America’s heroin epidemic is spreading, breaking across state lines and drawing whole new regions in its maw of addiction, overdose, and death.
Heroin, a scourge once concentrated in a narrow belt across the Northeast and Midwest, has been loosed on the South, according to a Globe analysis of the latest data from the Centers for Disease Control and Prevention covering overdose deaths through 2015.
And with every step, heroin carries with it a new — even deadlier — partner: illicit fentanyl, which now contributes to over a third of all opioid-related deaths in the United States.
Together, these life-draining drugs are driving the nation’s opioid crisis, eclipsing once-urgent concerns about pills like Vicodin and OxyContin. While deaths from prescription opioids have been declining, overdoses from heroin and fentanyl rose 30 percent in 2015, making them a bigger killer than gun homicides.
Heroin on the move
Many of the 13,000 Americans who lost their lives to heroin in 2015 hailed from states that have been battling heroin for several years. Ohio and West Virginia top that list. They were the first US states to see a big spike in heroin deaths, back in 2013. And their heroin death rates remain the highest in the nation.
But in 2015 heroin escaped its stronghold across the Northeast and Midwest to wreak new havoc through the South. In Georgia and both Carolinas, heroin-related deaths increased by more than 45 percent. In Florida and Mississippi, they rose by 65 percent.
There are many reasons why heroin deaths are spreading, including the addictive character of the drug itself and the widening reach of the drug cartels — which seem to have gotten more nimble when it comes to moving product to communities around the country.
Whatever the exact cause, though, the 2015 data prove that we are in the midst of an expanding epidemic, with no fixed geographic boundary and no clear limit on the number of possible deaths. In fact, given that half the country remains largely untouched, there is still plenty of room for heroin to cross more borders, enter new markets, and claim ever more lives.
Fentanyl close behind
The map of heroin deaths may look bleak, but it gets worse. Because where heroin goes, fentanyl follows. And street fentanyl is an even more volatile drug.
Fentanyl isn’t new; in its prescription form, it’s a powerful and fast-acting painkiller, used by doctors to help patients recovering from surgery or struggling with severe pain.
But in the last few years, fentanyl crossed from the pharmacy to the street, where it has quickly become a leading killer. It’s 50 to 100 times more potent than heroin, so even tiny amounts can trigger an overdose. And it has the shape-shifting ability to be sold in various forms, whether disguised as prescription pills or cut into heroin.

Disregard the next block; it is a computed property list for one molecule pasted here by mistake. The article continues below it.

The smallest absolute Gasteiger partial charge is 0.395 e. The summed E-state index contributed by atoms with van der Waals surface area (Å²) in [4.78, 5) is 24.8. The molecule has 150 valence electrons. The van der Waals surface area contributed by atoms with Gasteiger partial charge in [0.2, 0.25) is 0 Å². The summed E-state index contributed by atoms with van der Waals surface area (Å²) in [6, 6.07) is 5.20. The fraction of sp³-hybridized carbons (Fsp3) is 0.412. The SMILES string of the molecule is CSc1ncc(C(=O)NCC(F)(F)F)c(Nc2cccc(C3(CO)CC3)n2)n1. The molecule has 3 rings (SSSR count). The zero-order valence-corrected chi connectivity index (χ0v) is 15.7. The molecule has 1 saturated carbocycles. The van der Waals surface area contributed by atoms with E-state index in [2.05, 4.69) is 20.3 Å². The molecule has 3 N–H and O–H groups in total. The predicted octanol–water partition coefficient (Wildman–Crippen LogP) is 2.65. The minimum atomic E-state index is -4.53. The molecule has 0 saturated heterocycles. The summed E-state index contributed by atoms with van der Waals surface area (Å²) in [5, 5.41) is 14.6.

State by state, illicit market by illicit market, fentanyl has been following the path of heroin. Indeed, one of the best ways to predict where fentanyl deaths are set to spike is to look at where heroin has already taken hold. That means places like Ohio and Connecticut, which ranked first and third in heroin deaths in 2014, and Massachusetts, where heroin has become endemic and where fentanyl now contributes to more than half of all opioid overdoses.
The big, fast-spreading picture
Heroin and fentanyl make a natural and deadly pair, with a conjoined future. Smuggling routes set up to transport heroin work just as well for fentanyl. And one of the most common uses for fentanyl is as an adulterate for heroin, which lets dealers market a cheaper and higher-potency product.
For the moment, heroin and fentanyl deaths are overwhelmingly concentrated in the eastern half of the United States, claiming more and more lives in places like Boston and Atlanta, while keeping clear of San Diego and Portland, Ore.
But that’s changing, quickly.
In 2015, heroin took a large southward leap. Its next jump could carry it to Texas and the Southwest. Or maybe the cartels will open an entirely new route through the population centers along the Pacific Coast.
Whichever path these drugs take, however, the toll is likely to be grim. In the worst case, if heroin and fentanyl capture the entire country, raising the national death rate to match the current situation here in Massachusetts, it would mean an additional 40,000 lost lives every year — more than the number of people who die in car accidents.
Evan Horowitz digs through data to find information that illuminates the policy issues facing Massachusetts and the United States. He can be reached at email@example.com. Follow him on Twitter @GlobeHorowitz.